“Wave of th uture” e h eF T
BY STEVEN G. FEIFER, D. ED., NCSP, ABSNP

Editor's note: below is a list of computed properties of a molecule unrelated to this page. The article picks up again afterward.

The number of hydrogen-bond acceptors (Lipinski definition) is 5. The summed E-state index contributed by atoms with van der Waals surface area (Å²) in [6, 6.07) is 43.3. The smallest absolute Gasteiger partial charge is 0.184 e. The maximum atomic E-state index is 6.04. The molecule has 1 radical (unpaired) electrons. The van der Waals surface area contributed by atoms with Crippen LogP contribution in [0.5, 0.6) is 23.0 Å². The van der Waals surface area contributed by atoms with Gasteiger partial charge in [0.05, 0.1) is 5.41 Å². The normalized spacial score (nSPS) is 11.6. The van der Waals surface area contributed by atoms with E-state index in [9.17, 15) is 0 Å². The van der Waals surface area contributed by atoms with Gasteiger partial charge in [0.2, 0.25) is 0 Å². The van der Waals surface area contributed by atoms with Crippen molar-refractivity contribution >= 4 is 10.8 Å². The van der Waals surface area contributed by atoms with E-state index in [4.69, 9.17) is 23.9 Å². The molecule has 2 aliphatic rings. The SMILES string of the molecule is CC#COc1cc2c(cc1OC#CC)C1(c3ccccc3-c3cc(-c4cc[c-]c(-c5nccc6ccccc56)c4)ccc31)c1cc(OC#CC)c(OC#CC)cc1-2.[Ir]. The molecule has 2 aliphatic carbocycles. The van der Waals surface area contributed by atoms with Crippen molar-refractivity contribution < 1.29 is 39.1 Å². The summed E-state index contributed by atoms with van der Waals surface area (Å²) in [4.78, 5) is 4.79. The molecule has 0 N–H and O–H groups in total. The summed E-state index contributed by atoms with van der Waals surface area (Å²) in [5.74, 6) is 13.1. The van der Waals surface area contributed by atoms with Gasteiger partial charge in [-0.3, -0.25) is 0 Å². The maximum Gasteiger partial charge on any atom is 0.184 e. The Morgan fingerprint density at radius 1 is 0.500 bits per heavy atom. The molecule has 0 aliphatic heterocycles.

or most parents, coming to terms with your child being diagnosed with an emotional, learning, or related disorder is often hard to accept. Most likely, a classroom teacher, school principal, or daycare provider initially provides feedback on the presence of a problem, with a formal diagnosis often made from a qualified mental health care provider or physician. The initial response from parents can vary from acceptance to complete denial, and in the latter case, denial often goes hand in hand with blame. Accepting the diagnosis is only the first step. Treatment recommendations can be confusing and overwhelming, and may range from medication, special education services, a behavior intervention play, or counseling and therapy. Many parents are open to these suggestions, but also yearn for additional options to help their children as well. Over the last four decades, neurofeedback has evolved as a scientifically based treatment option to address childhood conditions involving poor self-regulation skills and arousal based deficits. Neurofeedback is a totally painless, non-invasive approach to reset the brain to a more optimal level of arousal. Unlike medication, neurofeedback involves a learning paradigm, meaning that the child learns how to exercise, enhance, and strengthen desired brainwave activity. The treatment has an ending point, with usually 20-25 sessions leading to meaningful changes that generalize to most settings. For instance, Marie is 8 years old and has difficulty focusing and sustaining her attention over the course of a long school day. She has a tendency to over-focus on class work, and tunes out further instruction, or in some cases is under-focused, and appears highly distracted by sights or sounds in her class setting. Her main difficulty in school is appropriately regulating her attention. On the other hand, Sam is 10 years old and is very anxious in school. He worries constantly about being called upon to read aloud in class, perform a math problem on the board, and becomes especially agitated during tests and quizzes. Sam is becoming reluctant to attend school, and his parents are having a difficult time at home. Both Sam and Marie may be excellent candidates for neurofeedback, because both have arousal-based difficulties. A typical neurofeedback session lasts approximately 45 minutes, and is both relaxing and fun. The child puts on a special cap with electrodes placed on various parts of the scalp to record brain wave activity at desired locations. A trained clinician monitors the electrical activity of the brain on a computer, and then chooses a more optimal range for the child to be functioning. For most common forms of attention-deficit disorders, there is too much slow wave activity, called theta waves, in the prefrontal cortices of the brain. In these situations, the child is rewarded for increasing or speeding up faster brain wave activity in the frontal lobes. This area of the brain is critical in helping the child establish more focused attention and developing better self-regulation skills. How does the child do this? Simply by watching their favorite movie on a monitor or playing a special video game. When the desired brain wave